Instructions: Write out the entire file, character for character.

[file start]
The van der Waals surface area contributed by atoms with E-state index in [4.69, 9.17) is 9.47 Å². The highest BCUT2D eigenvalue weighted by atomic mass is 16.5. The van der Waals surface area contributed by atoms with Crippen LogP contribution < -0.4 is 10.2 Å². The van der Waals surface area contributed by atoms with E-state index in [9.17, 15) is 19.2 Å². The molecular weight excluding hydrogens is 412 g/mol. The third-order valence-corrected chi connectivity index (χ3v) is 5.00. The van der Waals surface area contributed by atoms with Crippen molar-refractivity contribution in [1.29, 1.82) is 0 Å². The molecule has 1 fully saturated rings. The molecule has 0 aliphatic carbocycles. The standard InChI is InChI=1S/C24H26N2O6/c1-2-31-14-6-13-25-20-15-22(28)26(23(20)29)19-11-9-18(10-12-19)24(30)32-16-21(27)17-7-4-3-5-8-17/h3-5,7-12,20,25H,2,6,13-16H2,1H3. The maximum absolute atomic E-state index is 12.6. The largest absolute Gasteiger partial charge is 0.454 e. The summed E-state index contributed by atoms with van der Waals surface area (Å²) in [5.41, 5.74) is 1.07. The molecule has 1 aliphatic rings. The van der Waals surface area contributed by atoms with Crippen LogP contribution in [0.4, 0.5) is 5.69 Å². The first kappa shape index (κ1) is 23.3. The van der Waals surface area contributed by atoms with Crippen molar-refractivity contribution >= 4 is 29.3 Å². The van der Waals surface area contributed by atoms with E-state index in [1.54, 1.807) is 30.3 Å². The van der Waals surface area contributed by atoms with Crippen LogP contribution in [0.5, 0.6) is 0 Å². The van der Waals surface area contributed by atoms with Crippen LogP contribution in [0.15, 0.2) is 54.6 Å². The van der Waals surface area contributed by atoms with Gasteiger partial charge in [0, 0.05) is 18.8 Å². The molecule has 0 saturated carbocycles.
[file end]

The van der Waals surface area contributed by atoms with E-state index in [4.69, 9.17) is 9.47 Å². The highest BCUT2D eigenvalue weighted by atomic mass is 16.5. The van der Waals surface area contributed by atoms with Crippen LogP contribution < -0.4 is 10.2 Å². The van der Waals surface area contributed by atoms with E-state index in [9.17, 15) is 19.2 Å². The molecular weight excluding hydrogens is 412 g/mol. The third-order valence-corrected chi connectivity index (χ3v) is 5.00. The van der Waals surface area contributed by atoms with Crippen molar-refractivity contribution in [1.29, 1.82) is 0 Å². The molecule has 1 fully saturated rings. The molecule has 0 aliphatic carbocycles. The standard InChI is InChI=1S/C24H26N2O6/c1-2-31-14-6-13-25-20-15-22(28)26(23(20)29)19-11-9-18(10-12-19)24(30)32-16-21(27)17-7-4-3-5-8-17/h3-5,7-12,20,25H,2,6,13-16H2,1H3. The maximum absolute atomic E-state index is 12.6. The largest absolute Gasteiger partial charge is 0.454 e. The summed E-state index contributed by atoms with van der Waals surface area (Å²) in [5.41, 5.74) is 1.07. The molecule has 1 aliphatic rings. The van der Waals surface area contributed by atoms with Crippen LogP contribution in [0.4, 0.5) is 5.69 Å². The first kappa shape index (κ1) is 23.3. The van der Waals surface area contributed by atoms with Crippen molar-refractivity contribution >= 4 is 29.3 Å². The van der Waals surface area contributed by atoms with E-state index in [1.54, 1.807) is 30.3 Å². The van der Waals surface area contributed by atoms with Crippen LogP contribution in [0.5, 0.6) is 0 Å². The van der Waals surface area contributed by atoms with Crippen LogP contribution in [0.15, 0.2) is 54.6 Å². The van der Waals surface area contributed by atoms with Gasteiger partial charge in [0, 0.05) is 18.8 Å². The molecule has 0 saturated carbocycles.